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Gastric carcinoids in patients with hypergastrinemia.
J Am Coll Surg 2004; 199(4):552-5JA

Abstract

BACKGROUND

Hypergastrinemia in patients with pernicious anemia is a major regulator contributing to enterochromaffin-cell hyperplasia and, ultimately, to gastric carcinoids.

STUDY DESIGN

Between 1990 and 2003, we studied 8 women and 10 men with pernicious anemia and gastric carcinoids; their mean age was 50 years. Serum gastrin levels ranged from 740 to 4,000 pg/mL (mean 1,000 pg/mL). Six patients underwent antrectomy, four total gastrectomy, and eight endoscopic resection or biopsy. During the same period, 22 patients with Zollinger-Ellison tumors and hypergastrinemia (20 men and 2 women, mean age 49 years) had no gastric carcinoids, but 1 of 7 patients with Zollinger-Ellison and multiple endocrine neoplasia (MEN1) tumors had hypergastrinemia and gastric carcinoids.

RESULTS

Mean followup for pernicious anemia patients was 6 years after antrectomy and 1 to 10 years after endoscopic resection or biopsy. Tumor regression was observed in one patient after antrectomy and one patient after biopsy. There were no deaths in this group in spite of lymph node metastasis in two patients. The patient with Zollinger-Ellison and MEN1 syndrome has been followed 3 years after diagnosis and 2 years after total gastrectomy.

CONCLUSIONS

Gastric carcinoids are indolent tumors occurring with increasing frequency in patients with pernicious anemia. Antrectomy or biopsy and observation are preferred methods of treatment. Total gastrectomy is reserved for patients with extensive tumor involvement of the gastric wall or for emergency bleeding.

Authors+Show Affiliations

Department of Surgery, Baylor College of Medicine, The Methodist Hospital, Houston, TX, USA.No affiliation info availableNo affiliation info available

Pub Type(s)

Journal Article

Language

eng

PubMed ID

15454137

Citation

Jordan, Paul H., et al. "Gastric Carcinoids in Patients With Hypergastrinemia." Journal of the American College of Surgeons, vol. 199, no. 4, 2004, pp. 552-5.
Jordan PH, Barroso A, Sweeney J. Gastric carcinoids in patients with hypergastrinemia. J Am Coll Surg. 2004;199(4):552-5.
Jordan, P. H., Barroso, A., & Sweeney, J. (2004). Gastric carcinoids in patients with hypergastrinemia. Journal of the American College of Surgeons, 199(4), pp. 552-5.
Jordan PH, Barroso A, Sweeney J. Gastric Carcinoids in Patients With Hypergastrinemia. J Am Coll Surg. 2004;199(4):552-5. PubMed PMID: 15454137.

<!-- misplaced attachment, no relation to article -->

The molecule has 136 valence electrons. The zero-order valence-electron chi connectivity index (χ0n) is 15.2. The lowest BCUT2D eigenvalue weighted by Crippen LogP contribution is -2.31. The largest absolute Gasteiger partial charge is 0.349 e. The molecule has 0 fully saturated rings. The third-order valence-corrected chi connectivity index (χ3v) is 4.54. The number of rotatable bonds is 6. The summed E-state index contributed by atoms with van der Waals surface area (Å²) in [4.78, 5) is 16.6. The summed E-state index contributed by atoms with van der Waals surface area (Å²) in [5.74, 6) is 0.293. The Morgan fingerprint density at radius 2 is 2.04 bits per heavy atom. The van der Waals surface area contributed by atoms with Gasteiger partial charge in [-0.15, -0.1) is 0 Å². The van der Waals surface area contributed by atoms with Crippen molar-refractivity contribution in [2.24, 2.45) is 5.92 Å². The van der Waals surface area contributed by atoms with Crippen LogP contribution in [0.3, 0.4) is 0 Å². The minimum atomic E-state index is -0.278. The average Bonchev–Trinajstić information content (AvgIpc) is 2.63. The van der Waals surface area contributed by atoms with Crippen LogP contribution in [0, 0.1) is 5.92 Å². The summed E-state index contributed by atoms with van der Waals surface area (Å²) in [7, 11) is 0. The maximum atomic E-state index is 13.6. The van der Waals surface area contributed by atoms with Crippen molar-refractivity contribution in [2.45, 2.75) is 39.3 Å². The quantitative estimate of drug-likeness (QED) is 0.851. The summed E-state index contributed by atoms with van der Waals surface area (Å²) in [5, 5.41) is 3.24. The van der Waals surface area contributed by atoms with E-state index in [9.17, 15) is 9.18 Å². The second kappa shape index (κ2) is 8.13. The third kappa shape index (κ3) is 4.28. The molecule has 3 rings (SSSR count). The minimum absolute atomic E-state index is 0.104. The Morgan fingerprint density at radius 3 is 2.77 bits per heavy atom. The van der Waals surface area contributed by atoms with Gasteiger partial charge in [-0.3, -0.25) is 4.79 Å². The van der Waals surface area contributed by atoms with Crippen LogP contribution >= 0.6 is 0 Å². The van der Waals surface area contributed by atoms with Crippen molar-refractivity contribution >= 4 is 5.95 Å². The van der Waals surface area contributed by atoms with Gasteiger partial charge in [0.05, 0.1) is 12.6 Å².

* Article titles in AMA citation format should be in sentence-case
TY - JOUR T1 - Gastric carcinoids in patients with hypergastrinemia. AU - Jordan,Paul H,Jr AU - Barroso,Alberto, AU - Sweeney,John, PY - 2004/05/19/received PY - 2004/06/09/revised PY - 2004/06/10/accepted PY - 2004/9/30/pubmed PY - 2004/11/4/medline PY - 2004/9/30/entrez SP - 552 EP - 5 JF - Journal of the American College of Surgeons JO - J. Am. Coll. Surg. VL - 199 IS - 4 N2 - BACKGROUND: Hypergastrinemia in patients with pernicious anemia is a major regulator contributing to enterochromaffin-cell hyperplasia and, ultimately, to gastric carcinoids. STUDY DESIGN: Between 1990 and 2003, we studied 8 women and 10 men with pernicious anemia and gastric carcinoids; their mean age was 50 years. Serum gastrin levels ranged from 740 to 4,000 pg/mL (mean 1,000 pg/mL). Six patients underwent antrectomy, four total gastrectomy, and eight endoscopic resection or biopsy. During the same period, 22 patients with Zollinger-Ellison tumors and hypergastrinemia (20 men and 2 women, mean age 49 years) had no gastric carcinoids, but 1 of 7 patients with Zollinger-Ellison and multiple endocrine neoplasia (MEN1) tumors had hypergastrinemia and gastric carcinoids. RESULTS: Mean followup for pernicious anemia patients was 6 years after antrectomy and 1 to 10 years after endoscopic resection or biopsy. Tumor regression was observed in one patient after antrectomy and one patient after biopsy. There were no deaths in this group in spite of lymph node metastasis in two patients. The patient with Zollinger-Ellison and MEN1 syndrome has been followed 3 years after diagnosis and 2 years after total gastrectomy. CONCLUSIONS: Gastric carcinoids are indolent tumors occurring with increasing frequency in patients with pernicious anemia. Antrectomy or biopsy and observation are preferred methods of treatment. Total gastrectomy is reserved for patients with extensive tumor involvement of the gastric wall or for emergency bleeding. SN - 1072-7515 UR - https://www.unboundmedicine.com/medline/citation/15454137/Gastric_carcinoids_in_patients_with_hypergastrinemia_ L2 - https://linkinghub.elsevier.com/retrieve/pii/S1072-7515(04)00932-9 DB - PRIME DP - Unbound Medicine ER -